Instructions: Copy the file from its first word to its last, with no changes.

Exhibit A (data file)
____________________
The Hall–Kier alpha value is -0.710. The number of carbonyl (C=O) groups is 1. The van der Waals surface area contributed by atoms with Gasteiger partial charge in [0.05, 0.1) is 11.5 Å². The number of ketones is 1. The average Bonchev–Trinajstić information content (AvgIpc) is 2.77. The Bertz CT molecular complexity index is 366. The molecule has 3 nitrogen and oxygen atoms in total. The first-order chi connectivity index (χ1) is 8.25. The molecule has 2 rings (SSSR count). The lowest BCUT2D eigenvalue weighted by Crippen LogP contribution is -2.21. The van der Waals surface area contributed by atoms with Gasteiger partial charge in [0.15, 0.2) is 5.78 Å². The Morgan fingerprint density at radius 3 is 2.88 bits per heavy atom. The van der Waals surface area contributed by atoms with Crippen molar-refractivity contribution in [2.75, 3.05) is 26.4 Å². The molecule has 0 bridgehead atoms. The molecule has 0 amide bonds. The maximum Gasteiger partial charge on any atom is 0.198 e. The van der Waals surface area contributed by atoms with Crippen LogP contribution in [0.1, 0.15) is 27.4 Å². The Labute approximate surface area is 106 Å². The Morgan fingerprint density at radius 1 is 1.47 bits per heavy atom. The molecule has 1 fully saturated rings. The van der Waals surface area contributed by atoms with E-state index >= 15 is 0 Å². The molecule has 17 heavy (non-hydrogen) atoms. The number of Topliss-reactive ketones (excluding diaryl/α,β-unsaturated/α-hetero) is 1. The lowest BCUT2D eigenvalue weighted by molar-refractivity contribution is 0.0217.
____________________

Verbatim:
The Hall–Kier alpha value is -0.710. The number of carbonyl (C=O) groups is 1. The van der Waals surface area contributed by atoms with Gasteiger partial charge in [0.05, 0.1) is 11.5 Å². The number of ketones is 1. The average Bonchev–Trinajstić information content (AvgIpc) is 2.77. The Bertz CT molecular complexity index is 366. The molecule has 3 nitrogen and oxygen atoms in total. The first-order chi connectivity index (χ1) is 8.25. The molecule has 2 rings (SSSR count). The lowest BCUT2D eigenvalue weighted by Crippen LogP contribution is -2.21. The van der Waals surface area contributed by atoms with Gasteiger partial charge in [0.15, 0.2) is 5.78 Å². The Morgan fingerprint density at radius 3 is 2.88 bits per heavy atom. The van der Waals surface area contributed by atoms with Crippen molar-refractivity contribution in [2.75, 3.05) is 26.4 Å². The molecule has 0 bridgehead atoms. The molecule has 0 amide bonds. The maximum Gasteiger partial charge on any atom is 0.198 e. The van der Waals surface area contributed by atoms with Crippen LogP contribution in [0.1, 0.15) is 27.4 Å². The Labute approximate surface area is 106 Å². The Morgan fingerprint density at radius 1 is 1.47 bits per heavy atom. The molecule has 1 fully saturated rings. The van der Waals surface area contributed by atoms with E-state index >= 15 is 0 Å². The molecule has 17 heavy (non-hydrogen) atoms. The number of Topliss-reactive ketones (excluding diaryl/α,β-unsaturated/α-hetero) is 1. The lowest BCUT2D eigenvalue weighted by molar-refractivity contribution is 0.0217.